Power and influence
For example, the legitimation of power can be understood using Max Weber's traditional bases of power. In a bureaucracy, people gain legitimate use of power by their positions in which it is widely agreed that the specified person hold authority. There is no inherent right to wield power. For example, a president can exercise power and authority because the position is fully legitimated by society as a whole.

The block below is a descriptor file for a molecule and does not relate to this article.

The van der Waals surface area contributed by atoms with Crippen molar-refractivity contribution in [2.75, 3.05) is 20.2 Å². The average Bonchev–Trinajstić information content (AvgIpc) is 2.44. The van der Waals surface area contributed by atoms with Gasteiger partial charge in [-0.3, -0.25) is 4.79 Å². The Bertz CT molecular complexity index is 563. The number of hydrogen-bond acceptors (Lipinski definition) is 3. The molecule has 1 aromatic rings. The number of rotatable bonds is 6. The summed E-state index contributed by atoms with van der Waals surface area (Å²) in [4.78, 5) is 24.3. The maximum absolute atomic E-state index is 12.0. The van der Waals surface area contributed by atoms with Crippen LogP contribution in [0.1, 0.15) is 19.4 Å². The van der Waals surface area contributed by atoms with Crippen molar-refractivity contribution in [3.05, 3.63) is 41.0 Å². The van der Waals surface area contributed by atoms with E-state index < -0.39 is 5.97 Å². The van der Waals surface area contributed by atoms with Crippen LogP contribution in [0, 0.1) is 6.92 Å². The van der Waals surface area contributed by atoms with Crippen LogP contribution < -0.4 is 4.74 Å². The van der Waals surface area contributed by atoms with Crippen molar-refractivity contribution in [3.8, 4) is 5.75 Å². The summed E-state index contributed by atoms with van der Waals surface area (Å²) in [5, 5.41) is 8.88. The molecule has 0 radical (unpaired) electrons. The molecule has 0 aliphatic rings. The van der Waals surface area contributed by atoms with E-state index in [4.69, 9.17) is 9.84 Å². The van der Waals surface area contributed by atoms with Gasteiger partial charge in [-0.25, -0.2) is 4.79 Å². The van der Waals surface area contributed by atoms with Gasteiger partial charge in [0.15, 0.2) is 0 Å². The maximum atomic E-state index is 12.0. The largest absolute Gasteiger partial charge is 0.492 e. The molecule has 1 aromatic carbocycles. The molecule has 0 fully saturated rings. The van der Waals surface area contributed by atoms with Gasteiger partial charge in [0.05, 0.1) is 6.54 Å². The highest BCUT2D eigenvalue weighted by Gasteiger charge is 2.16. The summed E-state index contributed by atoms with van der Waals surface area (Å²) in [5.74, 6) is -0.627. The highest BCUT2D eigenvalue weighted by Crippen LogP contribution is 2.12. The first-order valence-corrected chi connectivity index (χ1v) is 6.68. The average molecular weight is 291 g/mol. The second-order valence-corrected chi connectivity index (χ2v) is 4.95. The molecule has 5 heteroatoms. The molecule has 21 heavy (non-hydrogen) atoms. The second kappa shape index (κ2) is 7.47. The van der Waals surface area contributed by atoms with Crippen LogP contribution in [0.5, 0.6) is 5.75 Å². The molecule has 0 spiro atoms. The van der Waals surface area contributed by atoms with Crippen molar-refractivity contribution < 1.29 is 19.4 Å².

In another example, if an individual attempts to convince others that something is "right," they can invoke generally accepted arguments that support their agenda. Advocacy groups must legitimate their courses of action based on invoking specific social norms and values. Invoking these norms and values allows the group to proceed in a rational and coherent manner with the expectation that their subsequent behavior is legitimated by the norms and values which guide their organizations.